"Every community will be dealing with the impact of the floundering that's going on in the Milwaukee school district," says Fernandez. "We're losing generation after generation after generation because of our failure to educate [students there]. That's a moral failure as well as a fiscal failure, a system failure. Our Department of Public Instruction has been a hands-off bystander, and that has to stop."
Evers disagrees, noting that his opponent has never worked in the public schools herself and suggesting her critique is overly simplistic. "I think the complexity of public education goes beyond saying, 'We've got to reform and change,'" he says. "It has to do with understanding the process and the system."
Retorts Fernandez: "Tony Evers has a lot of experience. He has experience watching MPS fail generations of Milwaukee children as he stood by watching. He has experience ignoring parents, experience being intimidated by innovation, experience in doing everything WEAC tells him to do. He has experience as part of the business-as-usual, big-bureaucracy status quo. What we need now is a fresh approach."
Talk like that has helped Fernandez capture one constituency: talk radio hosts. Charlie Sykes endorsed her just before the primary, possibly helping boost her numbers in Milwaukee County, where she bested Evers 39% to 31% and carried the city of Milwaukee by 240 votes.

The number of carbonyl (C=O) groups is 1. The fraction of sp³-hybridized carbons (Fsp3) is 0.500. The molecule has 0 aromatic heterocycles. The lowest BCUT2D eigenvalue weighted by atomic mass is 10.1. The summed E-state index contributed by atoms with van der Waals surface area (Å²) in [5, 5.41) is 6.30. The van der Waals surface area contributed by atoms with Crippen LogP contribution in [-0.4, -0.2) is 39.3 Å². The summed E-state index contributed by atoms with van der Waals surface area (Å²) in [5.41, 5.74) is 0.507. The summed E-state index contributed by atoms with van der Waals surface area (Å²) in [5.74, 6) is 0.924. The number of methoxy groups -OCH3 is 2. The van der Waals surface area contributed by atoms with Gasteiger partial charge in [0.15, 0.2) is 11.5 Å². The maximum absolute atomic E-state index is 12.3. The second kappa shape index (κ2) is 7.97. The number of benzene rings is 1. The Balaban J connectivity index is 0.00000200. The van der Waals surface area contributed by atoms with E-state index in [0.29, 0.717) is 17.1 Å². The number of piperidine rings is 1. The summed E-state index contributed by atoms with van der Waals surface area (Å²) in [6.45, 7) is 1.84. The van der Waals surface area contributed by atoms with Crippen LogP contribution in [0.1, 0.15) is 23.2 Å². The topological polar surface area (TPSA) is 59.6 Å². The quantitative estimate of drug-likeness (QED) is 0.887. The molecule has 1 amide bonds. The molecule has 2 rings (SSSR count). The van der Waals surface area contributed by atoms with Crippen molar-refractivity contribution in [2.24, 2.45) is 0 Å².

But right-wing talkers like Sykes haven't had much luck actually getting their favorite candidates elected. And while Fernandez did well in some GOP strongholds in the primary, Evers carried a broad range of counties across the state.
Ryan Gruber, a dissident Republican and former state legislative aide who blogs at Playground Politics, has criticized Fernandez's approach.
"Nobody in Eau Claire or Superior or Green Bay or La Crosse cares about the fact that Milwaukee's schools suck," he wrote in a February blog post. It's a losing strategy, he argued, to be "...talking about vanity issues like MPS and school choice that have virtually zero appeal outside southeast Wisconsin."
And though Gruber is not backing Evers, he credits him with "framing the issues correctly" by appealing to a broad agenda: "Creating safe and respectful schools. Improving graduation rates. Educational innovation. Recruiting and retaining quality teachers. Fair and sustainable funding. Accountability for results."
On April 7 we'll find out if that's the winning formula, or if Rose Fernandez will be able to tap into enough resentment.
Freelance writer Erik Gunn provides editing services for certain university-based education policy research groups.This article reflects his reporting and analysis and not those of any clients.